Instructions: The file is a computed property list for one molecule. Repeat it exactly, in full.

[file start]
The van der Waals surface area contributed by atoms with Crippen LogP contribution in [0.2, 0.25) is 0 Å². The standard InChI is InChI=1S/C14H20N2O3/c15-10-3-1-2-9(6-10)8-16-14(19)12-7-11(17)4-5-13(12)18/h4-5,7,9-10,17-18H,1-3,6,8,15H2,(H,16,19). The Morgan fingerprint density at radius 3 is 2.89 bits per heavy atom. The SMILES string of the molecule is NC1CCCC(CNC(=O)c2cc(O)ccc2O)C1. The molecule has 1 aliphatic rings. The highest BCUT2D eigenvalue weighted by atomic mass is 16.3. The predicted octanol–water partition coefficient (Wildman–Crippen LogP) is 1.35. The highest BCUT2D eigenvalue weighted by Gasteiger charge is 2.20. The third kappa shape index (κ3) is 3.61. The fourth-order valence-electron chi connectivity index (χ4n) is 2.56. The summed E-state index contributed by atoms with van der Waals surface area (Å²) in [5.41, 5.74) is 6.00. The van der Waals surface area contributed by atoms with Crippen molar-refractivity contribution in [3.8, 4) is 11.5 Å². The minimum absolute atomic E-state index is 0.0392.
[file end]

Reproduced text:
The van der Waals surface area contributed by atoms with Crippen LogP contribution in [0.2, 0.25) is 0 Å². The standard InChI is InChI=1S/C14H20N2O3/c15-10-3-1-2-9(6-10)8-16-14(19)12-7-11(17)4-5-13(12)18/h4-5,7,9-10,17-18H,1-3,6,8,15H2,(H,16,19). The Morgan fingerprint density at radius 3 is 2.89 bits per heavy atom. The SMILES string of the molecule is NC1CCCC(CNC(=O)c2cc(O)ccc2O)C1. The molecule has 1 aliphatic rings. The highest BCUT2D eigenvalue weighted by atomic mass is 16.3. The predicted octanol–water partition coefficient (Wildman–Crippen LogP) is 1.35. The highest BCUT2D eigenvalue weighted by Gasteiger charge is 2.20. The third kappa shape index (κ3) is 3.61. The fourth-order valence-electron chi connectivity index (χ4n) is 2.56. The summed E-state index contributed by atoms with van der Waals surface area (Å²) in [5.41, 5.74) is 6.00. The van der Waals surface area contributed by atoms with Crippen molar-refractivity contribution in [3.8, 4) is 11.5 Å². The minimum absolute atomic E-state index is 0.0392.